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From Anjana G Bhattacharjee <>
Subject Re: [proposal] integrating womAn@a.o into an Apache code of practice
Date Sun, 29 Aug 2010 10:23:53 GMT
Hi Kathey,

Good to hear from you :-)

Let me try stepping through the issues you raise in turn below at this
stage, with a view to keeping all options open, as ever, in due course:

On Thu, Aug 19, 2010 at 6:25 PM, Kathey Marsden <
> wrote:

>  On 8/19/2010 1:00 AM, Anjana G Bhattacharjee wrote:
>> ARCHIVAL NOTE ONLY as at 28 days since inception of this proposal -
> My vote on this proposal if brought to vote would be

"if brought to vote" is certainly a good caveat to bear in mind IMHO,
particularly as there may be a handful of alternative voting mechanisms that
may apply in this case, notwithstanding the parameters usually applied by
the Apache community when awarding <member>@a.o email addresses as a "status
address" in and of itself

> -1
> Because
> - Golf and the other aspects of the proposal have  nothing to do with
> software.
> - The structure is ungoverned  and falls totally outside of the Apache pmc
> structure and seems to involve some sort of monarch (the Prime Mover).
> -  it is involves money unnecessarily, which is never a good idea.
> - it is extremely complex, which is also never a good idea.
> - I thought it was some sort of joke that I didn't understand and I guess I
> was mistaken. Although I am not very smart, I think others might also find
> it difficult to understand how  a Prime Mover, golf and a WTF fund have any
> relevance to the Apache Software Foundation.

It may be helpful to turn each of these points of opinion into a question at
this proposal stage in order to facilitate discussion - for example:

- what does golf have to do with software?
- what do other aspects of the proposal have to do with software?
(specifying which "other aspects")
- how is the structure governed, if at all?
- does the structure fall outside the Apache PMC structure?
- does the structure involve some sort of a monarch?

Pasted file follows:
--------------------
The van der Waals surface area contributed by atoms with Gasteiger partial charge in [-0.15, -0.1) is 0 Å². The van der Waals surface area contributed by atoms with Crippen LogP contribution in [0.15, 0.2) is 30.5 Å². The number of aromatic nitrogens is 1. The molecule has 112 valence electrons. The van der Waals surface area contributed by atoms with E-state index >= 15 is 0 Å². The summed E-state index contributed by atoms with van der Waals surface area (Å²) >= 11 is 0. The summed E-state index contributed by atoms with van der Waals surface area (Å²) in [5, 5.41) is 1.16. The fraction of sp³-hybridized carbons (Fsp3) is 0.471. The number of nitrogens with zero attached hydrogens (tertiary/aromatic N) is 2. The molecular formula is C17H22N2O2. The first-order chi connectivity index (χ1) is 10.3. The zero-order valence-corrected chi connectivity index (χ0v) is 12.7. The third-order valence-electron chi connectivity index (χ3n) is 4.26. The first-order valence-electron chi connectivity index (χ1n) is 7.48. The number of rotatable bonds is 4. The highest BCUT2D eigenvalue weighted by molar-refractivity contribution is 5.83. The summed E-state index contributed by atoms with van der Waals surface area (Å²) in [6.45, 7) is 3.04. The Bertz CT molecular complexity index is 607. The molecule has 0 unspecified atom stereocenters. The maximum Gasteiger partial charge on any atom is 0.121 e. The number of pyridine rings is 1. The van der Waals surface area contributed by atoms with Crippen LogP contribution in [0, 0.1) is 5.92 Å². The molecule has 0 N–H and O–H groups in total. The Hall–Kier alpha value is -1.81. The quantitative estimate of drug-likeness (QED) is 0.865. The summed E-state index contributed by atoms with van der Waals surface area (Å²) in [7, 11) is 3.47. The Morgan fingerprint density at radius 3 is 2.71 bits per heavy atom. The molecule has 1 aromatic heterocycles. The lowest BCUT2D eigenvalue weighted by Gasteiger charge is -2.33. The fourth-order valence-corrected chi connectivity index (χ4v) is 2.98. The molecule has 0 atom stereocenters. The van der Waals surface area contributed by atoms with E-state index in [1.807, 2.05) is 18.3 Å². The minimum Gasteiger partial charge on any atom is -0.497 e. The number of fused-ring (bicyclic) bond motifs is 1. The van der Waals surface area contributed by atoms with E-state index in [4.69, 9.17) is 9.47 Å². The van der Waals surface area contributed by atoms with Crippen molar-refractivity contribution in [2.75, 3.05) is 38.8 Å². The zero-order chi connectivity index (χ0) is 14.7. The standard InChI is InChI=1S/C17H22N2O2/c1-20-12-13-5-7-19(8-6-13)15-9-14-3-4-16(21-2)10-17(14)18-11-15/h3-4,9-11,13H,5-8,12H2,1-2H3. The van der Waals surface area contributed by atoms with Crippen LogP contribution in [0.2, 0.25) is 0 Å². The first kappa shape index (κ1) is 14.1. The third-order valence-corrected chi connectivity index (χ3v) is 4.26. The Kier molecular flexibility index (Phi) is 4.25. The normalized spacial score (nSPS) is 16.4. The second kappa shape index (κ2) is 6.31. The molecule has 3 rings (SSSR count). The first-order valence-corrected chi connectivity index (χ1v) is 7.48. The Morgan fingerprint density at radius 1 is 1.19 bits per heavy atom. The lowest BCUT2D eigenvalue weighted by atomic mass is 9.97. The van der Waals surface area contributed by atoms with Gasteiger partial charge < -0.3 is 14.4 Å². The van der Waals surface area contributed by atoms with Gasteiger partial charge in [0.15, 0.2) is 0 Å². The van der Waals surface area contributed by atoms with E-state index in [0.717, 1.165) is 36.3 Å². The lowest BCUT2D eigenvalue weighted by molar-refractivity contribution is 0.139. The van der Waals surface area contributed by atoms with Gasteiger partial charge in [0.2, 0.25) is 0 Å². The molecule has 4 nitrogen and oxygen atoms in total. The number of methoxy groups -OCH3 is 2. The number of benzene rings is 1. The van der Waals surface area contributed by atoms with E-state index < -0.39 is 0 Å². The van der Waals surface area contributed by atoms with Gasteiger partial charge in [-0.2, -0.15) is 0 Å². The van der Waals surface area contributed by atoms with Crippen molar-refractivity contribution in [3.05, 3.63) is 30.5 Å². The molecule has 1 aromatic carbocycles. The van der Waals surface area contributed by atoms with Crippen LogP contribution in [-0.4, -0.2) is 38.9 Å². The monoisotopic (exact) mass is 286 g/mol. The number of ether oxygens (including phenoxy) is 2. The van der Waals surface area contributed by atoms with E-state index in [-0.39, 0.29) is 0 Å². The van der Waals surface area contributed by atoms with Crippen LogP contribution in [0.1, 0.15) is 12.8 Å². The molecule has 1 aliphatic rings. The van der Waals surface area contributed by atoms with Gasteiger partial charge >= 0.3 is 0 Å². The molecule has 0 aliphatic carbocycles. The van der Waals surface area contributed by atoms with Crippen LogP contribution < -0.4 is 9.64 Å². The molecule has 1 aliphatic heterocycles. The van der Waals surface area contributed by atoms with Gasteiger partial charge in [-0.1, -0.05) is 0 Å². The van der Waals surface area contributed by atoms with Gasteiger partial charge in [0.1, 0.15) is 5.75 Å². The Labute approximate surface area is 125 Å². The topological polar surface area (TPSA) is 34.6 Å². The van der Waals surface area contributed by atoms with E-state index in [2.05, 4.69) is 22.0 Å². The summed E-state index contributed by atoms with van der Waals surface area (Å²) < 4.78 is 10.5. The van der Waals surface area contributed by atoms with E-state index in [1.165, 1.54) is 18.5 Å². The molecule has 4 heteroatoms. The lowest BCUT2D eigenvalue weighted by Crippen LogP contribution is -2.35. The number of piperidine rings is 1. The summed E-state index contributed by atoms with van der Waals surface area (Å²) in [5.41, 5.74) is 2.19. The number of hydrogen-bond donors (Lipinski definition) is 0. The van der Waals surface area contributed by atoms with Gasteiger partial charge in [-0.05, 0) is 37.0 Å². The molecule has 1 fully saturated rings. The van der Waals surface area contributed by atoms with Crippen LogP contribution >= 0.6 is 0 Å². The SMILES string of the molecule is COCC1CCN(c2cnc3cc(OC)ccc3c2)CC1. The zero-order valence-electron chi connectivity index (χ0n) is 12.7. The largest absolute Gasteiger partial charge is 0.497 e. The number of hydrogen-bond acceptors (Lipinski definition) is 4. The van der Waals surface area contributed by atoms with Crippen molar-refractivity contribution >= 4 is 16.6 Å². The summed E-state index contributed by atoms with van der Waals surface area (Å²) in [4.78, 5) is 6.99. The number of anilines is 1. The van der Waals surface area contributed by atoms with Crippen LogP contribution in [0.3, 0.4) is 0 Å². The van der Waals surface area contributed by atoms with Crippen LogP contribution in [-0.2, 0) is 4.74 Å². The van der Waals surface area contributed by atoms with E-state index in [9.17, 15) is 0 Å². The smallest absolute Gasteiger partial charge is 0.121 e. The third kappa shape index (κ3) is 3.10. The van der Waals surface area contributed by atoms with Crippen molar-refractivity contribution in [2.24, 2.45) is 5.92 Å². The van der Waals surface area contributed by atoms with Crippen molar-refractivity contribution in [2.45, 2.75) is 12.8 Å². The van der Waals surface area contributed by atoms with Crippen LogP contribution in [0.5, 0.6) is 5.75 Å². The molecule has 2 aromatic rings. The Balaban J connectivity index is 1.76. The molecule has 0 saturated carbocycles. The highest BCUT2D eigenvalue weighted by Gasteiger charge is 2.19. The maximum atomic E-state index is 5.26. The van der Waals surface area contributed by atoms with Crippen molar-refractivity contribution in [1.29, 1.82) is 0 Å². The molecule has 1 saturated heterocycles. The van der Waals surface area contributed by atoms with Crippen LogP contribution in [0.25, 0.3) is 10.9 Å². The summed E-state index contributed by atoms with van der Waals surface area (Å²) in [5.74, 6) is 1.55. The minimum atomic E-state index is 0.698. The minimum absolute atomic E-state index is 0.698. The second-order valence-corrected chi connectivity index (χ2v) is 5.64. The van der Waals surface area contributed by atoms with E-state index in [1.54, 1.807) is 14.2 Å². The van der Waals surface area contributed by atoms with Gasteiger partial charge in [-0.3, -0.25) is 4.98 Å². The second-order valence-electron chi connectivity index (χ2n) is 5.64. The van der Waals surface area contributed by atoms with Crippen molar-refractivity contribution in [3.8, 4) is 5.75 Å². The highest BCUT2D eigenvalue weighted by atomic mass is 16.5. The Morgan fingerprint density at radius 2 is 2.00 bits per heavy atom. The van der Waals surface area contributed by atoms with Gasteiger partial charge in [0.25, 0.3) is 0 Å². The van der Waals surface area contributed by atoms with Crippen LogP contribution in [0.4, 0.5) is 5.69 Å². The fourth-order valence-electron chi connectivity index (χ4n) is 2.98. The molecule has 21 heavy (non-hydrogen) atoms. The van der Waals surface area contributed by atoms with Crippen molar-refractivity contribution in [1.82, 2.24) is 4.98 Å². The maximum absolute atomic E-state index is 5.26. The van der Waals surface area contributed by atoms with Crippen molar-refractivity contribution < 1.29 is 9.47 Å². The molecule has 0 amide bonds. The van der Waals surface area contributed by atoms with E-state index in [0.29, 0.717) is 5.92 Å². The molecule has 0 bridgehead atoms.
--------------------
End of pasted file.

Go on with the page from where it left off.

- is it necessary to involve money?
- is it complex?
- is it some sort of joke?
- are others finding it difficult to understand "how  a Prime Mover, golf
and WTF fund have any relevance to the Apache Software Foundation"

In particular, some of these questions may have been answered already - e.g.
see ARCHIVAL NOTE dated 19 Aug 2010 under this thread for related
interactions and links to cited references - whilst others may best be left
open to question, for the time being at least, with a view to compiling a
project FAQ in due course ;-)

> The valid point to the proposal is that sometimes a less public address is
> needed for  reporting problems, especially misconduct.   I think we can
> accommodate such complaints in the existing private lists. e.g.
>  Problem with a specific project, you can send to private@<project>.a.o,
> problem with a PMC or PMC  member, you can send to private@community.a.o,
> problem with a community PMC member or board member, talk to a board member
> you trust.  There is also legal-internal if you think some law was broken.
>  Documenting such an escalation procedure, I think is a good idea and
>  should be plenty to satisfy this concern.

Thank you for specifically drawing out this point in a further detail - so,
how might existing procedures fair with the expectations of those involved
in and/or considering involvement in the emerging "formal" mentoring
programme? For example, are the recepients of these "private" addresses
actually named individuals in relation to any third party institutional
checks and balances already in place? And have such procedures been agreed
as per funding provision for the duration of the EU-supported programme at

> Back to fixing bugs for me....  I invite you again to join that effort.

Bug fixing no doubt crops up in all shapes and guises -

>  After contributing to the foundation for a while and seeing how it works
> [1], you can obtain sufficient merit to have an influence.  I think after
> you do, you will realize this proposal is not appropriate for the ASF.

- for example, there appears to be at least one perenniel "bug" rampent in
the form of (unofficial?) meritocracy you here describe AFAIK - our best
beloved Wikipedia article on "meritocracy" has flagged the Apache Software
Foundation as "an example of an (open source) organization which officially
claims to be a meritocracy" for some years already [1] - but then, perhaps
this is a matter for currently serving Board members to clarify further at
this stage, as the thread on Presentations has already invited.

Of course, the "bugs" in the consensus process may not be entirely unrelated
- but maybe that's a task best left to a womAn@a.o ;-)

> Kathey
> [1]

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